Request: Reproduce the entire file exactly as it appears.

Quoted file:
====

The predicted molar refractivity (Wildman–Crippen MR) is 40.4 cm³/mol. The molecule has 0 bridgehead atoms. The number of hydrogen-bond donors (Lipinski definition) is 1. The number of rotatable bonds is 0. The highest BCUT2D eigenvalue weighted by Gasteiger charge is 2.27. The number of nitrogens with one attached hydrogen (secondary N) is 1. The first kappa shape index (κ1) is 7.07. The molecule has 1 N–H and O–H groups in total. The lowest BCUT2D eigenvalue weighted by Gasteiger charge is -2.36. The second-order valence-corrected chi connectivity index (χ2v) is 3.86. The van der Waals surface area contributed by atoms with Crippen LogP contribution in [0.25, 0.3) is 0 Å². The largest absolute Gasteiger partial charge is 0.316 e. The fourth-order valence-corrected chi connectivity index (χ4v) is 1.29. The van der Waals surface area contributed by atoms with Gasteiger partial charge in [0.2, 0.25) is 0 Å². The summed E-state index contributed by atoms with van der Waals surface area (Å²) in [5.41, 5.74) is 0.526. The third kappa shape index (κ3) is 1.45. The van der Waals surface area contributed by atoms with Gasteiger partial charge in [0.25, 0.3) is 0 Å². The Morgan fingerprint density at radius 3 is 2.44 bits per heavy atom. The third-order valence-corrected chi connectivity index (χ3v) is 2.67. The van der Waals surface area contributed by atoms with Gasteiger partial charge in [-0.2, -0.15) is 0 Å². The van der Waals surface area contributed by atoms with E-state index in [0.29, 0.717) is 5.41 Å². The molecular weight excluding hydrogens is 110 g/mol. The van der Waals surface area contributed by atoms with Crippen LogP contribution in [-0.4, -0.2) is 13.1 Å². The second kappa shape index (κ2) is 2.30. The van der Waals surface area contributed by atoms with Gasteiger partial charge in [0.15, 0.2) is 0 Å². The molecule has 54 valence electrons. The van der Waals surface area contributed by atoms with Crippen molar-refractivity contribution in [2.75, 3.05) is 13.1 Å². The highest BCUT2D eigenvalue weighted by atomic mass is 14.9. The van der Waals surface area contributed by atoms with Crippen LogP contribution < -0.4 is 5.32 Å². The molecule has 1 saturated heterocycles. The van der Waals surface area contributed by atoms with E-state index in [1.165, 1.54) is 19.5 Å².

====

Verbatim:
The predicted molar refractivity (Wildman–Crippen MR) is 40.4 cm³/mol. The molecule has 0 bridgehead atoms. The number of hydrogen-bond donors (Lipinski definition) is 1. The number of rotatable bonds is 0. The highest BCUT2D eigenvalue weighted by Gasteiger charge is 2.27. The number of nitrogens with one attached hydrogen (secondary N) is 1. The first kappa shape index (κ1) is 7.07. The molecule has 1 N–H and O–H groups in total. The lowest BCUT2D eigenvalue weighted by Gasteiger charge is -2.36. The second-order valence-corrected chi connectivity index (χ2v) is 3.86. The van der Waals surface area contributed by atoms with Crippen LogP contribution in [0.25, 0.3) is 0 Å². The largest absolute Gasteiger partial charge is 0.316 e. The fourth-order valence-corrected chi connectivity index (χ4v) is 1.29. The van der Waals surface area contributed by atoms with Gasteiger partial charge in [0.2, 0.25) is 0 Å². The summed E-state index contributed by atoms with van der Waals surface area (Å²) in [5.41, 5.74) is 0.526. The third kappa shape index (κ3) is 1.45. The van der Waals surface area contributed by atoms with Gasteiger partial charge in [0.25, 0.3) is 0 Å². The Morgan fingerprint density at radius 3 is 2.44 bits per heavy atom. The third-order valence-corrected chi connectivity index (χ3v) is 2.67. The van der Waals surface area contributed by atoms with Gasteiger partial charge in [-0.2, -0.15) is 0 Å². The van der Waals surface area contributed by atoms with E-state index in [0.29, 0.717) is 5.41 Å². The molecular weight excluding hydrogens is 110 g/mol. The van der Waals surface area contributed by atoms with Crippen LogP contribution in [-0.4, -0.2) is 13.1 Å². The second kappa shape index (κ2) is 2.30. The van der Waals surface area contributed by atoms with Gasteiger partial charge in [0.15, 0.2) is 0 Å². The molecule has 54 valence electrons. The van der Waals surface area contributed by atoms with Crippen molar-refractivity contribution in [2.75, 3.05) is 13.1 Å². The highest BCUT2D eigenvalue weighted by atomic mass is 14.9. The van der Waals surface area contributed by atoms with Crippen LogP contribution < -0.4 is 5.32 Å². The molecule has 1 saturated heterocycles. The van der Waals surface area contributed by atoms with E-state index in [1.165, 1.54) is 19.5 Å².